02/27/2012 11:58 EST | Updated 04/28/2012 05:12 EDT

Blinded by Beauty

Anyone following me on Twitter will catch my frequent tweets about working on my dissertation at various coffee shops. Coffee shops are my sanctuary and library.   It's also a place where you can meet some pretty cool and interesting people.  At one coffee shop I frequent, I have become friends with this guy who at first glance could be related to Erkel -- down to the dad jeans and glasses.  Yes, he's certainly not attractive by conventional standards, but after a moment of chatting with him, anyone can see he's an enlightening and amazing person.  In fact, every time we chat, he reminds me about what beauty really is.

If you had the chance to be the most beautiful person in the world or to be a Nobel Peace Prize winner, which would you choose?  I am certain in the recesses of many people's brains, beauty would be chosen... And possibly for understandable reasons.

While intelligence is highly lauded, we still live in a time where beauty advances you.  Jessica Bennett from Newsweek points out:

"Handsome men earn, on average, 5 percent more than their less-attractive counterparts (good-looking women earn 4 percent more); pretty people get more attention from teachers, bosses, and mentors; even babies stare longer at good-looking faces (and we stare longer at good-looking babies)."

 Considered another way, how many people would choose beauty in a mate over brains? 

It's a tough question because you can't see someone's intelligence or personality from across the room.  But, you can see beauty.  It's an attractor, possibly a "trophy" to win or to have on your arm for the rest of the world to see.

The interesting thing about beauty in Western culture is the power of media to shape our perception of it.  Often seductively-dressed teenage models are airbrushed, presenting a woman who girls of all ages desire to replicate and men fantasize about.  In fact, the February cover of Canada's FASHION Magazine features a beautiful model named Andrej Pejic.  Andrej is actually an androgynous male model who is able to change his looks allowing him to model both menswear and womenswear! Andrej is a great example of how the media can shift our perception of beauty -- he is able to present an image both men and women may desire to look like.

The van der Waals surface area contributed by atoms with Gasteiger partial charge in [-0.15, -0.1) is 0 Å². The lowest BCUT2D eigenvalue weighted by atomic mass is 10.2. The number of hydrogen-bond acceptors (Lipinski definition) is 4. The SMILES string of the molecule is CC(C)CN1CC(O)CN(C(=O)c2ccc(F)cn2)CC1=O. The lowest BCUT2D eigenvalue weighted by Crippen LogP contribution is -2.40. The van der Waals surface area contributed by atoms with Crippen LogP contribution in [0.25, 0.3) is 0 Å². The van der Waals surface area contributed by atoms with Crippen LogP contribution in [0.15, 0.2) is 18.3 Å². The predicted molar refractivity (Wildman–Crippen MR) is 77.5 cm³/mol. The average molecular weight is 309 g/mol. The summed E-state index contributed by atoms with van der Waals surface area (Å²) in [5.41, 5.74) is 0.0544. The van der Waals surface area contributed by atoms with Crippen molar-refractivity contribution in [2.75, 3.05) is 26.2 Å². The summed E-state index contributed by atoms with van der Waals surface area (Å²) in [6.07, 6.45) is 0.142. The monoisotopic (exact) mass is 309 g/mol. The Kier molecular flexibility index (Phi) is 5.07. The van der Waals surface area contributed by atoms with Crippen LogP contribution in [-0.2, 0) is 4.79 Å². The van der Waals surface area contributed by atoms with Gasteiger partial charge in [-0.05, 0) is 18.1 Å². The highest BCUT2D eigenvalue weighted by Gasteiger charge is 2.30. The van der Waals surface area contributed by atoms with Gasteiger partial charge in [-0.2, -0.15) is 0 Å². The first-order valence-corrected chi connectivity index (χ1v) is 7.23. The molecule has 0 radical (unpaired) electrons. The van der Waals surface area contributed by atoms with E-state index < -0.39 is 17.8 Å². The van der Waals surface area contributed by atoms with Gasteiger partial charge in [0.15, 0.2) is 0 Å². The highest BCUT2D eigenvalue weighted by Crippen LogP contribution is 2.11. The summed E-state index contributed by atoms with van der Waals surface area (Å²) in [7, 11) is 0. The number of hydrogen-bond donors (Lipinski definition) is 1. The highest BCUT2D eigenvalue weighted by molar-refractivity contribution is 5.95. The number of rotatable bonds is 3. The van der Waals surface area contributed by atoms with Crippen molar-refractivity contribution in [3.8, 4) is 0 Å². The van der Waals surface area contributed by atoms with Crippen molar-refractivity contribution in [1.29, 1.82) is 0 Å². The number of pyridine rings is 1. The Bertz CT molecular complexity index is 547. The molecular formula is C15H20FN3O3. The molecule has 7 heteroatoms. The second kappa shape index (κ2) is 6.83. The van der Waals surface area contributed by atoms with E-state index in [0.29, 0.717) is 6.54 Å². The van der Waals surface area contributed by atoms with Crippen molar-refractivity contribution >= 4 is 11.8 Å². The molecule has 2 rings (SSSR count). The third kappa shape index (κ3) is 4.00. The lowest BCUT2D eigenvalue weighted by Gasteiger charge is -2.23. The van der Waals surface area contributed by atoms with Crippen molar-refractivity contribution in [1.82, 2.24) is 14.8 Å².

Now you may argue that you can't help what you are attracted to, and so you cannot fault someone who is guided by physical attraction.  But the question I can't help wondering is: how long does the attraction driven by physical appearance last?  It may initiate your interest, but I can't believe that that it will hold it.  There has to be something more.  I mean, if youth is the standard for beauty, it will inevitably fade with age.

True, there is always plastic surgery and Botox, and who knows maybe even a real-life "fountain of youth" in the works. Many people go under the knife in a quest for beauty, but if you're not beautiful on the inside first, no amount of cutting and stretching and collagen can truly make anyone feel beautiful.  While beauty is in the eye of the beholder, I believe true beauty often cannot be seen across a room.  It is often uncovered in knowing a person.  If only this fact was something Disney could teach young kids.

As for my coffee shop friend, while he's no Brad Pitt or Morris Chestnut, I would definitely go on a date with him if he asked me out!

A fan of beauty within,



Andrej Pejic Major Campaigns and Runways